Why nontraded REITs are in Finra's cross hairs

Finra's Susan Axelrod cites lack of 'reasonable diligence' by sellers of nontraded REITs

Oct 1, 2012 @ 3:17 pm

By Bruce Kelly

REITS, real estate, finra
+ Zoom
(Blomberg News)

Nontraded real estate investment trusts and potential shortcomings in how broker-dealers sell them are clearly in the cross hairs of examiners with the Financial Industry Regulatory Authority Inc.

Over the past two years, Finra examiners have scrutinized “numerous retail sellers of nontraded REITs,” according to comments made last Thursday by Susan Axelrod, executive vice president of member regulation sales practices at Finra. “In several instances, Finra examiners have found that firms selling these products failed to conduct reasonable diligence before selling a product and failed to make a determination that the product was suitable for investors.”

“Finra examiners have noted that in the instances of REITs that have experience financial difficulties, red flags existed and should have been considered by firms prior to the product being offered to firm clients,” according to Ms. Axelrod's prepared comments to the Securities Industry and Financial Markets Association's Complex Products Forum, which was held in New York.

Independent broker-dealers' falling short in due diligence when selling complex, illiquid products has been a focus of Finra exams and fines since the market collapse of 2008. Finra recently has fined and sanctioned a handful of broker-dealers that sold two series of private placements that imploded in 2009 — Medical Capital Holdings Inc. notes and preferred shares of Provident Royalties LLC — often citing lax and shoddy due diligence on the products.

Ms. Axelrod also said that distributions, or dividends, of nontraded REITs are on Finra's radar.

“Nontraded REITs may also borrow funds to make distributions if operating cash flow is insufficient,” she said. “And excessive borrowing may increase the risk of default or devaluation. In addition, nontraded-REIT distributions may actually be a return of principal,” she said.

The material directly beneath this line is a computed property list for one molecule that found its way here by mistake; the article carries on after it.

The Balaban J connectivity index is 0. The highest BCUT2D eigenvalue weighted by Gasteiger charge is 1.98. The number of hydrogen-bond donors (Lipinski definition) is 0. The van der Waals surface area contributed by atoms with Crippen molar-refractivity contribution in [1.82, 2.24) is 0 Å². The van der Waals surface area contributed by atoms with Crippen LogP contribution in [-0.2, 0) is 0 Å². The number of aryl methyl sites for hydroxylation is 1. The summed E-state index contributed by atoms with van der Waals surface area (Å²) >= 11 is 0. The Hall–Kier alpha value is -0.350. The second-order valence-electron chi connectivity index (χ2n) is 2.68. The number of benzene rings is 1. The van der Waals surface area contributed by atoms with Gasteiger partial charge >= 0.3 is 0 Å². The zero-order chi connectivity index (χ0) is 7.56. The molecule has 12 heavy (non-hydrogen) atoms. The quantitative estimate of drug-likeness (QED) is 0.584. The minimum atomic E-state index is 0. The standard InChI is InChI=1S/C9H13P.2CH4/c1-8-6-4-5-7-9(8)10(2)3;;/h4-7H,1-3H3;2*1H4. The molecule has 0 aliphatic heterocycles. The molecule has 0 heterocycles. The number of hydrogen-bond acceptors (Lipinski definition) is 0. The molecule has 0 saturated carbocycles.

Financial advisers, therefore, “must use caution when discussing distributions with investors, particularly when making comparisons to other dividend-paying investments,” she said.

Some broker-dealers, meanwhile, also have failed to conduct adequate training for the advisers who sell the products, she said.

“Finra examiners are also reviewing advertising, sales literature and correspondence between brokers and investors, and — in some instances — have found misrepresentations of product features, such as distributions and share values,” she said. “All of these issues raise investor protection concerns.”

0
Comments

What do you think?

View comments

Recommended for you

Featured video

Events

Perspectives from a NextGen adviser

Male advisers still outnumber female advisers 4 to 1. Allei Holway of AXA talks about why becoming an adviser appealed to her and why more millennials are a good fit for this industry.

Latest news & opinion

Jay Clayton says SEC, DOL can give market 'clarity' on fiduciary rule

Chief regulator is confident two agencies could reach 'common ground' on an investment advice standard across all accounts.

Vanguard winning at bond inflows, too

But iShares is strong competition.

Sen. Gary Peters brings broker background to work every day on Capitol Hill

Michigan Democrat resists ripping up DOL fiduciary rule but would be open to some changes.

DOL fiduciary rule causing DC-plan record keepers to change business with insurance agents

Principal has communicated that independent agents must change their business models to keep receiving compensation.

DOL fiduciary rule opponents want to push implementation back until 2019

ICI, Chamber of Commerce among groups asking for delay, while Democratic lawmakers call on DOL to keep to its earlier planned schedule of Jan. 1, 2018.

X

Subscribe and Save 60%

Premium Access
Print + Digital

Learn more
Subscribe to Print